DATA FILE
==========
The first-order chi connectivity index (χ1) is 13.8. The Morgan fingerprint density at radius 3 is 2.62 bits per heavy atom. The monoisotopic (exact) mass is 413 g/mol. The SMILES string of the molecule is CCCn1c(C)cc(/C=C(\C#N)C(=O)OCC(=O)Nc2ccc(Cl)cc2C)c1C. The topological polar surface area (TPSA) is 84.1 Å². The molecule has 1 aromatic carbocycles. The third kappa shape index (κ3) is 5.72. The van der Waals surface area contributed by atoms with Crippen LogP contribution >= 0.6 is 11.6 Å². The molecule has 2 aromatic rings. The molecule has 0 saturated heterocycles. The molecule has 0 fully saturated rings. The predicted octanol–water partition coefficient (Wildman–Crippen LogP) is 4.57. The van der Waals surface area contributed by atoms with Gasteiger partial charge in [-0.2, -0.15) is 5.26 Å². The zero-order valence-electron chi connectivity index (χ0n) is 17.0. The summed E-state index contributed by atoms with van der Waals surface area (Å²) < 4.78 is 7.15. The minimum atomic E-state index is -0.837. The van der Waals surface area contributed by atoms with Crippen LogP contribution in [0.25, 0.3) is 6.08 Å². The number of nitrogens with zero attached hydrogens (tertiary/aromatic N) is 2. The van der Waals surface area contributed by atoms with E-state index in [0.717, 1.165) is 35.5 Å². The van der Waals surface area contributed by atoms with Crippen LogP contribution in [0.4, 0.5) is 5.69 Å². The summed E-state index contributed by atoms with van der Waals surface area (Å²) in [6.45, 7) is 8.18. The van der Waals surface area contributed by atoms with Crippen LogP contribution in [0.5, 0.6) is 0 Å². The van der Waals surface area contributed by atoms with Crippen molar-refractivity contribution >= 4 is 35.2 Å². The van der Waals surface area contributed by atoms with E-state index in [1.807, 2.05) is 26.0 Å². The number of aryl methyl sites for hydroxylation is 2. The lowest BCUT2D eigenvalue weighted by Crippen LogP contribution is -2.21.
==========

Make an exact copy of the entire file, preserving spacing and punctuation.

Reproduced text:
The first-order chi connectivity index (χ1) is 13.8. The Morgan fingerprint density at radius 3 is 2.62 bits per heavy atom. The monoisotopic (exact) mass is 413 g/mol. The SMILES string of the molecule is CCCn1c(C)cc(/C=C(\C#N)C(=O)OCC(=O)Nc2ccc(Cl)cc2C)c1C. The topological polar surface area (TPSA) is 84.1 Å². The molecule has 1 aromatic carbocycles. The third kappa shape index (κ3) is 5.72. The van der Waals surface area contributed by atoms with Crippen LogP contribution >= 0.6 is 11.6 Å². The molecule has 2 aromatic rings. The molecule has 0 saturated heterocycles. The molecule has 0 fully saturated rings. The predicted octanol–water partition coefficient (Wildman–Crippen LogP) is 4.57. The van der Waals surface area contributed by atoms with Gasteiger partial charge in [-0.2, -0.15) is 5.26 Å². The zero-order valence-electron chi connectivity index (χ0n) is 17.0. The summed E-state index contributed by atoms with van der Waals surface area (Å²) < 4.78 is 7.15. The minimum atomic E-state index is -0.837. The van der Waals surface area contributed by atoms with Crippen LogP contribution in [0.25, 0.3) is 6.08 Å². The number of nitrogens with zero attached hydrogens (tertiary/aromatic N) is 2. The van der Waals surface area contributed by atoms with E-state index in [0.717, 1.165) is 35.5 Å². The van der Waals surface area contributed by atoms with Crippen LogP contribution in [0.4, 0.5) is 5.69 Å². The summed E-state index contributed by atoms with van der Waals surface area (Å²) in [6.45, 7) is 8.18. The van der Waals surface area contributed by atoms with Crippen LogP contribution in [0.5, 0.6) is 0 Å². The van der Waals surface area contributed by atoms with Crippen molar-refractivity contribution >= 4 is 35.2 Å². The van der Waals surface area contributed by atoms with E-state index in [1.807, 2.05) is 26.0 Å². The number of aryl methyl sites for hydroxylation is 2. The lowest BCUT2D eigenvalue weighted by Crippen LogP contribution is -2.21.